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    • #10758
      Anonymous
      Inactive

      David in Oregon writes:

      Hello, I am working on a 24 inch (cs) school bell for a church. The rope pulley (wheel) broke into 6 pieces. I am having it brazed up. Also, one of the stands needs a new pedestal. that I manufactured and is ready for brazing. The clapper also needs brazing, as part of it was not casted properly? dates back to 1904. This one has 2 springs with leather. One person (todd) says they are not needed in a small bell?
      Trying to figure what to ask for repairs in labor and costs. Bell #2 is a 40 inch church bell (cs) being used at a football game. Clapper is corroded off. and has been painted numerous times and is always outside… I figure this whole thing weighs about 1500 lbs. needs total restoration.. I believe it had two springs also but are gone. Do not know, if these are needed to clang at football games? Bell number 3, a rumsey and Co., bell 24 in. Needs a new rope pulley wheel.. Is on display at a church. not used, just for visual. dates back to the late 1800’s. Some one tried to weld a steel piece to the cast iron outer ring. Corrosion is a big problem., I am trying to figure what is available for repair parts, replacement parts and the cost to me. Also, what a company would charge do a restoration.. Have not found a place on the west coast. Seems they are all back east.. Have to figure sand blast and possible powder coating to help preserve if left outside. Thank you.. David

      John has responded:

      Last year, Bells Novelty Casting Co., the decendents of CS Bell went out of business. Since that time, the value of the CS Bells has doubled. Parts are rare, and expensive, if you can find them.

      I have a machine shop duplicating the CS Bell casted parts, manufacturing from stock steel.
      Cast iron from the 1800’s was “crystal” metal. i.e. the iron casting process was done in a manner that the iron would actually crystalize …. giving the bell a nice sound vibration.
      At around 80 years, the crystaline iron becomes very brittle. Welding rarely hold up, unless you heat the entire piece before welding…be very careful.
      Bell parts are based on the cost of design, material, and machine shop labor, which varies greatly nationally.
      Crystaline metal bells should be sandblasted, if very coroded, or wire brushed, primed and finish painted, regardless of interior or exterior location.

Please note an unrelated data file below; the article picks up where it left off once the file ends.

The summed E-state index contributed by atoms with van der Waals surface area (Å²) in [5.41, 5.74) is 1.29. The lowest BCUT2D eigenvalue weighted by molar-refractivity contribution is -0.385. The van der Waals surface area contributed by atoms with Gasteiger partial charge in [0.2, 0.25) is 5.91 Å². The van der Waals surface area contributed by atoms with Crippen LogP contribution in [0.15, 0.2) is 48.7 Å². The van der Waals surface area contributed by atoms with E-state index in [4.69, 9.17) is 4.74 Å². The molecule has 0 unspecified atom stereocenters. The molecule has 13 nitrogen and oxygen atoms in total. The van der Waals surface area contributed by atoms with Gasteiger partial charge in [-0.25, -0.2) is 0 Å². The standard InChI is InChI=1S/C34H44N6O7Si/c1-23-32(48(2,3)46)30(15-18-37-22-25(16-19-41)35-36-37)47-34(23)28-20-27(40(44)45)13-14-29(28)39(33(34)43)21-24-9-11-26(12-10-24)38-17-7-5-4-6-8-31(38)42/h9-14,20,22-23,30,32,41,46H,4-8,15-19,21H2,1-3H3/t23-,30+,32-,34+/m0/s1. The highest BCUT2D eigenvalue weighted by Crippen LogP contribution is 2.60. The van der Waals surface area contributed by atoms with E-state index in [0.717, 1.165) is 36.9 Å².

Blessings!

      John

      If you can offer other information, please post a response. If you need help posting, please contact me at coordinator@americanbell.org. Please be sure to reference this post as from “David in Oregon” if you are going to send information to me. Thanks

      Admin

      This inquiry was originally sent to the ABA’s Internet Coordinator. Responses are opinions of individuals based on their personal research and knowledge.

    • #13444
      Anonymous
      Inactive

      John has sent more specific information:

      Bell parts are custom fabrication per bell. The price is based on material costs and $40. / per hour shop time. I need to send you a survey sheet for each part & bell; you will need to fill it out, and then I can quote the part. Do you have a fax that I may sent the survey sheet to?

      The leaf springs inside the bell, represent a difference in bell ringing technique.
      The North Americans & English fabricators believe that the clapper should travel in the opposite direction from the bell, thus creating a very violent impact. The French believe that the clapper should travel in the same direction as the bell, as the bell stops at the apex of the swing, the clapper continues, impacting the bell based on the weight of the clapper.
      The leaf spring inside English and North American bells was engineered to prevent the clapper from “bouncing” a second time on the bell after intital impact. The clapper bouncing on the bell (1) may cause the bell to crack, and (2) creates a harsh second set of vibrations, not at all pleasing.
      Iron becomes more brittle with age, thus the springs in the larger bells become more important. Manual bell ringing technique is poorly understood in North America, many bells are broken due to poor bell ringing technique.

      Blessings!

      John

      Admin

      This inquiry was originally sent to the ABA’s Internet Coordinator. Responses are opinions of individuals based on their personal research and knowledge.

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